5th June 2013
People are not shopping around enough when it comes to selecting an annuity despite it being one of the most important financial decisions they can ever take. The Association of British Insurers, after a long debate lasting several years, has created a code of conduct and presented it in March this year for its member insurers to comply with. This was designed to improve customer knowledge about the annuity decision thus improving what is referred to in the financial services industry as the consumer outcome. You might translate that to say ‘the more consumers know, hopefully the bigger pension they are likely to get’.
We have included the main points of the code of conduct in italics below –
– Providing clear, timely information to help people approaching retirement understand what their options are. At least two years from retirement the insurer will encourage the customer to consider their retirement options. Six months from retirement and at least six weeks from retirement the insurer will send details explaining the various options, such as combining small pots, and shopping around for the best annuity.
– Explaining the different ways to take retirement income. This will include providing for dependants, lifestyle or medical conditions that may mean they are eligible for an enhanced annuity and protecting against inflation.
– Encouraging shopping around for the right pension deal. The benefits of shopping around among other providers will be clearly highlighted along with sources of further advice. Insurers will no longer include annuity application forms so there will be less chance the customer will buy from the current provider without first shopping around.
Now the trade body has commissioned researchers Optimisa to check on consumer awareness. Intriguingly, the research issued this week found that 91 per cent of annuity purchasers were aware of the option to shop around, although only 63 per cent said they had done so and considered switching provider.
Thirty per cent chose to change provider after shopping around, with 35 per cent of annuity purchasers seeking help from a financial adviser. The study found that financial advice had a greater impact on consumers than other sources of information, with 44 per cent saying the information from an adviser encouraged them to consider alternative providers and annuity types.
Seventy-seven per cent of the pre-retirees surveyed said they had either a basic or good understanding of the different types of annuity available, with the remaining 23 per cent claiming they know “little” or “nothing” about different annuity options.
There is a significant awareness gap surrounding enhanced annuities, with just 72 per cent saying they know these products exist. Furthermore, just 16 per cent of people who were potentially eligible for an enhanced annuity actually bought one.
Mindful Money view
Our view is the lack of shopping around for an annuity remains one of the toughest nuts to crack in financial services. For years, many people have simply accepted a pension, or effectively a pension income from the pension company they saved and invested with. This can offer very poor value and, at the very least, it is worth checking other options. For example if your pension is to be your main source of income then simply accepting what is offered, without considering what it means for your spouse, whether you wanted inflation protection, and whether you could have got more, often much more, elsewhere because you may suffer ill-health (even with a health problem that you view as minor) is very bad financial planning.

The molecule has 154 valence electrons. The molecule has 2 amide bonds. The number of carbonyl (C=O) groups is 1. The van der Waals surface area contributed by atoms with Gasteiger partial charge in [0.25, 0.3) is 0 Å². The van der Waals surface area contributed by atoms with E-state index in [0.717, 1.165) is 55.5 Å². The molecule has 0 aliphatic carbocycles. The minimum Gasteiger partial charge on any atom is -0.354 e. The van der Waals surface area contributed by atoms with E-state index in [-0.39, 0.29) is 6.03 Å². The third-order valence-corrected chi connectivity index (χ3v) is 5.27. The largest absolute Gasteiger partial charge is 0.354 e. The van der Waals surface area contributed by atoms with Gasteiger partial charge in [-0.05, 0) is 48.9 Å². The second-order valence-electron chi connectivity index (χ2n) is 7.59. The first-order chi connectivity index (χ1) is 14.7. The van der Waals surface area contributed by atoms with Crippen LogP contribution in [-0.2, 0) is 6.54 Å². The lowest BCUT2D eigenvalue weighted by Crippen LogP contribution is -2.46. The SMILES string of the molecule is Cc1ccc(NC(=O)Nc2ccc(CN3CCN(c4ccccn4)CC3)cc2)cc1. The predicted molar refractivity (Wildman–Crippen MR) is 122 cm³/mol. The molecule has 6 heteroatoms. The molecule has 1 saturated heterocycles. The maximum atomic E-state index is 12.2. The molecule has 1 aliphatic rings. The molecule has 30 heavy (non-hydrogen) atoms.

The pension company you save with may offer some limited alternatives and may even be reasonable value, but it does no harm whatsoever to check what else is around. It can make a huge difference to your income in retirement. If you opt for a lifetime annuity from the company you save with, then it says what it means, that is the annuity you get for life. Among the statistics revealed today, the small numbers of people opting for an enhanced annuity are very concerning. An insurer will usually calculate that you will not live as long, and therefore will offer a bigger pension to you for the amount of money you have managed to save. It should be, in US parlance, a complete ‘no-brainer’ of a decision. To do otherwise is basically the equivalent of volunteering to take a permanent pay cut.
Mindful Money believes that regular readers of the site take an interest in their own financial decisions. We think that you are either informed enough to at least use some of the many websites that allow you to shop around for an annuity or perhaps to take financial advice at least around your retirement decision, even if you don’t do so regularly.
But a large number of people are failing to maximise their annuity decisions. We wonder if we don’t need a new system perhaps one that requires people to make a broader choice outside of that offered by their own pension provider. It is early days for the code of course. In 12 months time, we may well see a dramatic improvement. Yet, if many people continue through inertia to make a bad choice or actually take very little time to make a choice at all, then that is thousands of people a lot less well off.